The very biggest challenge, especially if they want to compete for highly competitive students, is funding packages. As an example, at the University of Pennsylvania, at the program I’m a faculty member in, we give our students a package worth about $65,000 a year. You get guaranteed funding for four years [and] it covers your tuition, a stipend and your health benefits. We don’t accept that many students, though — only three into our program where we might have 150 people apply. Still, if you want to go after those very top students, you’re going to have to compete with that kind of package. That’s probably the biggest challenge.
There are some people who think going to graduate school at HBCUs is not beneficial. I would disagree with that. In fact, the latest dean of our school was a Howard grad. He went to Howard [University] for his PhD and he’s done incredibly well, so I definitely think it just all depends on the person.
4. Conversely, what are the greatest strengths that HBCUs bring to the table?
The absolute greatest strength, and you’re not going to find this at majority institutions, is that you are going to be in a classroom with people who look like you and have similar backgrounds, and you’re going to have African-American role models in front of you every day — and that is really powerful.
HBCUs are also known for having a very supportive and nurturing environment; rather than setting students up in a competitive, cutthroat nature, they’re noted for getting people to understand that our success is all tied together. Those two things, across the research, are very dominant and they’re very meaningful because what they do is they empower students.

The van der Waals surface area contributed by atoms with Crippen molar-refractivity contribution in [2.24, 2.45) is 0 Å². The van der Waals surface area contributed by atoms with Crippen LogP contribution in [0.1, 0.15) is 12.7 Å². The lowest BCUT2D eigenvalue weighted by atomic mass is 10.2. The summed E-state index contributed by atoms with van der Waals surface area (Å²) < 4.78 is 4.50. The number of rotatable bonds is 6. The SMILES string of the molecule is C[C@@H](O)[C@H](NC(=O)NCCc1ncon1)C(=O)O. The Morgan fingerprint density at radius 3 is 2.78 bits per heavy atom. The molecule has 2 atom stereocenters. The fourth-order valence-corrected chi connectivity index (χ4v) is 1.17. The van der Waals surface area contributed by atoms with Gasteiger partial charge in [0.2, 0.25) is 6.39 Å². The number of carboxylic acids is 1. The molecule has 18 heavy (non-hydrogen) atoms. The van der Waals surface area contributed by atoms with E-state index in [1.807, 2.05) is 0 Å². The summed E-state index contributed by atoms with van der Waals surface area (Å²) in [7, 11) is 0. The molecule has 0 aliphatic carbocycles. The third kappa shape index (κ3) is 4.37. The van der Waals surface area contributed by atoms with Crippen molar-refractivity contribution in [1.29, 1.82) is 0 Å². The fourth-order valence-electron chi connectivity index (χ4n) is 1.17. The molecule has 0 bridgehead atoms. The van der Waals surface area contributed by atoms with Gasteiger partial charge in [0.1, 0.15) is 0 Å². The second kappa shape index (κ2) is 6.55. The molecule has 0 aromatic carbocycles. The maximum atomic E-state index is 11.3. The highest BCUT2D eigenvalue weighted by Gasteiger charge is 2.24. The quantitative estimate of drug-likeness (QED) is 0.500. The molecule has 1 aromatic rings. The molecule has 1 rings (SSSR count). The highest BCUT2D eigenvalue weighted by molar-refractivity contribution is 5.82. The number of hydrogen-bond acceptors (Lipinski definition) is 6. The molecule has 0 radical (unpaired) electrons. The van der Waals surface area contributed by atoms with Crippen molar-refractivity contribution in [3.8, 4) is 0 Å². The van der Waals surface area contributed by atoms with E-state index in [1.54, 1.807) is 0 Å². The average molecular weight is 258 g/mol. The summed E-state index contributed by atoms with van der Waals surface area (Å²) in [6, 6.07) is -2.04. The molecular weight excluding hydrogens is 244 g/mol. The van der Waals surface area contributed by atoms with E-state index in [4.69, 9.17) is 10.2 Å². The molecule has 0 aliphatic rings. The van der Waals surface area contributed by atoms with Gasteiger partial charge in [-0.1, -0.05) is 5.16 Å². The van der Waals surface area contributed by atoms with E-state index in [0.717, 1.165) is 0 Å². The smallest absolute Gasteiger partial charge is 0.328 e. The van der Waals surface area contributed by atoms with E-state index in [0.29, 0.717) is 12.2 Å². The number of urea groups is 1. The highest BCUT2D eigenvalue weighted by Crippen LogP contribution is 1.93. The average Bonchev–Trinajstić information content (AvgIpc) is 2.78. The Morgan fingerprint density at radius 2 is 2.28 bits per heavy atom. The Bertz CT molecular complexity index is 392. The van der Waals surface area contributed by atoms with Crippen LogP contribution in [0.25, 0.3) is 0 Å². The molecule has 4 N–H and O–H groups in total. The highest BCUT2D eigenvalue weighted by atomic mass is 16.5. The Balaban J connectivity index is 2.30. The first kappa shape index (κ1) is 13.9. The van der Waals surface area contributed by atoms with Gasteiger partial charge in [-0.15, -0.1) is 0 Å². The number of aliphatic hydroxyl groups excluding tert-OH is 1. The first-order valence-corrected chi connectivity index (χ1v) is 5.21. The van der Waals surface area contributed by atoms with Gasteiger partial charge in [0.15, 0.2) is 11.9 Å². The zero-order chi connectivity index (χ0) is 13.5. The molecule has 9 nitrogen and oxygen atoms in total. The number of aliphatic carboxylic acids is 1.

5. What are a few strategies HBCUs can put into place to gain the upper hand on bigger universities when it comes to competing for graduate enrollments?
They have to stress the fact that they have talented faculty who have similar experiences to their students. HBCUs could do a much better job [of] telling people about their graduate programs and promoting them. A lot of times, you don’t really hear about them with the exception of Howard.
HBCUs could do a good job of talking about what they’re really good at. The fact that they have this cooperative spirit, rather than competitive spirit, is a big plus and they could be talking about that a lot more. Another thing you can do is you can bring back your successful students and do an ad campaign and how they’ve been contributing to new knowledge.
6. Is there anything you’d like to add about the competitive nature of graduate education marketplace and what HBCUs can do to carve out a larger market share?
The biggest thing they can do is let people know they have graduate programs. Collaborating with majority institutions is a good idea. If you look at Fisk University, they collaborate with Vanderbilt [University] on a physics program and it’s a great program because it gives students the opportunity to go to both institutions, to experience what a large research institution gives you and also experience what Fisk gives you. … You’re also seeing that at other institutions where they’re having joint programs. That’s a really good idea to get your name out there and really think about what you do.
This interview has been edited for length.
Author Perspective: Administrator